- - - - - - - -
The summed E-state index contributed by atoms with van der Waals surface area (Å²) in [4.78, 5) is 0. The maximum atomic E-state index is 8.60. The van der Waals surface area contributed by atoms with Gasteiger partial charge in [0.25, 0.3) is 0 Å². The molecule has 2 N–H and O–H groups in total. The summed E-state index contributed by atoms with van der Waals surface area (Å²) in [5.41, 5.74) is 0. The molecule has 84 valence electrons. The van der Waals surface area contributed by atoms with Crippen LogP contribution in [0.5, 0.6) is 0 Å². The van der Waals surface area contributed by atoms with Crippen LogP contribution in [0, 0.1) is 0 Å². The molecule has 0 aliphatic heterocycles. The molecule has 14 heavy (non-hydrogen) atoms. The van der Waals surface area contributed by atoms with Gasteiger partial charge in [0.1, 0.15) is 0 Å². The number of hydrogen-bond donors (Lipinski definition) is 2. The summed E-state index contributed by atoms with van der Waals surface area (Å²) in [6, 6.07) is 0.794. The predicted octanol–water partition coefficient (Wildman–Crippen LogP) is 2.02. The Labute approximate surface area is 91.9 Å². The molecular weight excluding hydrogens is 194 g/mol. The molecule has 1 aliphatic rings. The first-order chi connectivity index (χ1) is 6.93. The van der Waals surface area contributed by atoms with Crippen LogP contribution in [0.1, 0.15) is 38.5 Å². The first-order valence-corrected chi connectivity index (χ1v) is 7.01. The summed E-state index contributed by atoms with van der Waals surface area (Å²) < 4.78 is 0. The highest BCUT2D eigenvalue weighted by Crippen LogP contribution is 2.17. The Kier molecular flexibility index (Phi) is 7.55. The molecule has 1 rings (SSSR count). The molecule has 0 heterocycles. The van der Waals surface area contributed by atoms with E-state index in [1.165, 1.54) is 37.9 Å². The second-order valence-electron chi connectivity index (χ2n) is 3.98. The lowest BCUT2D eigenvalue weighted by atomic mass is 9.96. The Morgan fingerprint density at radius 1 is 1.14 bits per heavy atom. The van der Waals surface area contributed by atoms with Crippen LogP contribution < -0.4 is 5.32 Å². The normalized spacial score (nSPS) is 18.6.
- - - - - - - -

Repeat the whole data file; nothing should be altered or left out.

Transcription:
The summed E-state index contributed by atoms with van der Waals surface area (Å²) in [4.78, 5) is 0. The maximum atomic E-state index is 8.60. The van der Waals surface area contributed by atoms with Gasteiger partial charge in [0.25, 0.3) is 0 Å². The molecule has 2 N–H and O–H groups in total. The summed E-state index contributed by atoms with van der Waals surface area (Å²) in [5.41, 5.74) is 0. The molecule has 84 valence electrons. The van der Waals surface area contributed by atoms with Crippen LogP contribution in [0.5, 0.6) is 0 Å². The van der Waals surface area contributed by atoms with Crippen LogP contribution in [0, 0.1) is 0 Å². The molecule has 0 aliphatic heterocycles. The molecule has 14 heavy (non-hydrogen) atoms. The van der Waals surface area contributed by atoms with Gasteiger partial charge in [0.1, 0.15) is 0 Å². The number of hydrogen-bond donors (Lipinski definition) is 2. The summed E-state index contributed by atoms with van der Waals surface area (Å²) in [6, 6.07) is 0.794. The predicted octanol–water partition coefficient (Wildman–Crippen LogP) is 2.02. The Labute approximate surface area is 91.9 Å². The molecular weight excluding hydrogens is 194 g/mol. The molecule has 1 aliphatic rings. The first-order chi connectivity index (χ1) is 6.93. The van der Waals surface area contributed by atoms with Crippen LogP contribution in [0.1, 0.15) is 38.5 Å². The first-order valence-corrected chi connectivity index (χ1v) is 7.01. The summed E-state index contributed by atoms with van der Waals surface area (Å²) < 4.78 is 0. The highest BCUT2D eigenvalue weighted by Crippen LogP contribution is 2.17. The Kier molecular flexibility index (Phi) is 7.55. The molecule has 1 rings (SSSR count). The molecule has 0 heterocycles. The van der Waals surface area contributed by atoms with E-state index in [1.165, 1.54) is 37.9 Å². The second-order valence-electron chi connectivity index (χ2n) is 3.98. The lowest BCUT2D eigenvalue weighted by atomic mass is 9.96. The Morgan fingerprint density at radius 1 is 1.14 bits per heavy atom. The van der Waals surface area contributed by atoms with Crippen LogP contribution < -0.4 is 5.32 Å². The normalized spacial score (nSPS) is 18.6.